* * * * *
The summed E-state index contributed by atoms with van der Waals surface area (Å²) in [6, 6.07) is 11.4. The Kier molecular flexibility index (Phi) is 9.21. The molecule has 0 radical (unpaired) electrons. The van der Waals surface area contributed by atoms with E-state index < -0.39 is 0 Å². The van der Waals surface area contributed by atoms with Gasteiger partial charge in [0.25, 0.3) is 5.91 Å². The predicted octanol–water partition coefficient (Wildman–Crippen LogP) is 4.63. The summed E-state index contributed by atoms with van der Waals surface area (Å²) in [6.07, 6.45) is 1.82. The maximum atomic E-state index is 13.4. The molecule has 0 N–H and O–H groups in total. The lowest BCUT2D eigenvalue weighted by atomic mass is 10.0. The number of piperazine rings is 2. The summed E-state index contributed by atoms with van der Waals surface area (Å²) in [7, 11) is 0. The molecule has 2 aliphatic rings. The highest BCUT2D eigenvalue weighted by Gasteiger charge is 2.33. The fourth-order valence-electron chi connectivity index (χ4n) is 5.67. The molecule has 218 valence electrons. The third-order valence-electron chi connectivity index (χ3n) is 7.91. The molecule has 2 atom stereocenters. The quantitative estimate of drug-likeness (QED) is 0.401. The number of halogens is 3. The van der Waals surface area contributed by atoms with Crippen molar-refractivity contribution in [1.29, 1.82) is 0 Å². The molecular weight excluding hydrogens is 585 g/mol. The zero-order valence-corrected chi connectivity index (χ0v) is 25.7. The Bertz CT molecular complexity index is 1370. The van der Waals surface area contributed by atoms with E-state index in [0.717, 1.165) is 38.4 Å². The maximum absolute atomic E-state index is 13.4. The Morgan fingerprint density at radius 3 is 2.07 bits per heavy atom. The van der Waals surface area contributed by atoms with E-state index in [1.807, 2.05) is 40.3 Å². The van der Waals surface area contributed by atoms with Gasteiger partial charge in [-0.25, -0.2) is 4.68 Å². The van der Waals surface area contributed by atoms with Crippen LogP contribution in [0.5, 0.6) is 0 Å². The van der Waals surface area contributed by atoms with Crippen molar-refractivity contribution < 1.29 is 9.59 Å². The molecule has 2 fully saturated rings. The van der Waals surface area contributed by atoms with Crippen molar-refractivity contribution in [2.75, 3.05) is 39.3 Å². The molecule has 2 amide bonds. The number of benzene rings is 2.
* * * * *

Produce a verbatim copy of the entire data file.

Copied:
The summed E-state index contributed by atoms with van der Waals surface area (Å²) in [6, 6.07) is 11.4. The Kier molecular flexibility index (Phi) is 9.21. The molecule has 0 radical (unpaired) electrons. The van der Waals surface area contributed by atoms with E-state index < -0.39 is 0 Å². The van der Waals surface area contributed by atoms with Gasteiger partial charge in [0.25, 0.3) is 5.91 Å². The predicted octanol–water partition coefficient (Wildman–Crippen LogP) is 4.63. The summed E-state index contributed by atoms with van der Waals surface area (Å²) in [6.07, 6.45) is 1.82. The maximum atomic E-state index is 13.4. The molecule has 0 N–H and O–H groups in total. The lowest BCUT2D eigenvalue weighted by atomic mass is 10.0. The number of piperazine rings is 2. The summed E-state index contributed by atoms with van der Waals surface area (Å²) in [7, 11) is 0. The molecule has 2 aliphatic rings. The highest BCUT2D eigenvalue weighted by Gasteiger charge is 2.33. The fourth-order valence-electron chi connectivity index (χ4n) is 5.67. The molecule has 218 valence electrons. The third-order valence-electron chi connectivity index (χ3n) is 7.91. The molecule has 2 atom stereocenters. The quantitative estimate of drug-likeness (QED) is 0.401. The number of halogens is 3. The van der Waals surface area contributed by atoms with Crippen molar-refractivity contribution in [1.29, 1.82) is 0 Å². The molecular weight excluding hydrogens is 585 g/mol. The zero-order valence-corrected chi connectivity index (χ0v) is 25.7. The Bertz CT molecular complexity index is 1370. The van der Waals surface area contributed by atoms with E-state index in [0.717, 1.165) is 38.4 Å². The maximum absolute atomic E-state index is 13.4. The Morgan fingerprint density at radius 3 is 2.07 bits per heavy atom. The van der Waals surface area contributed by atoms with E-state index in [1.807, 2.05) is 40.3 Å². The van der Waals surface area contributed by atoms with Gasteiger partial charge in [-0.25, -0.2) is 4.68 Å². The van der Waals surface area contributed by atoms with Crippen LogP contribution in [0.5, 0.6) is 0 Å². The van der Waals surface area contributed by atoms with Crippen molar-refractivity contribution < 1.29 is 9.59 Å². The molecule has 2 fully saturated rings. The van der Waals surface area contributed by atoms with Crippen molar-refractivity contribution in [2.75, 3.05) is 39.3 Å². The molecule has 2 amide bonds. The number of benzene rings is 2.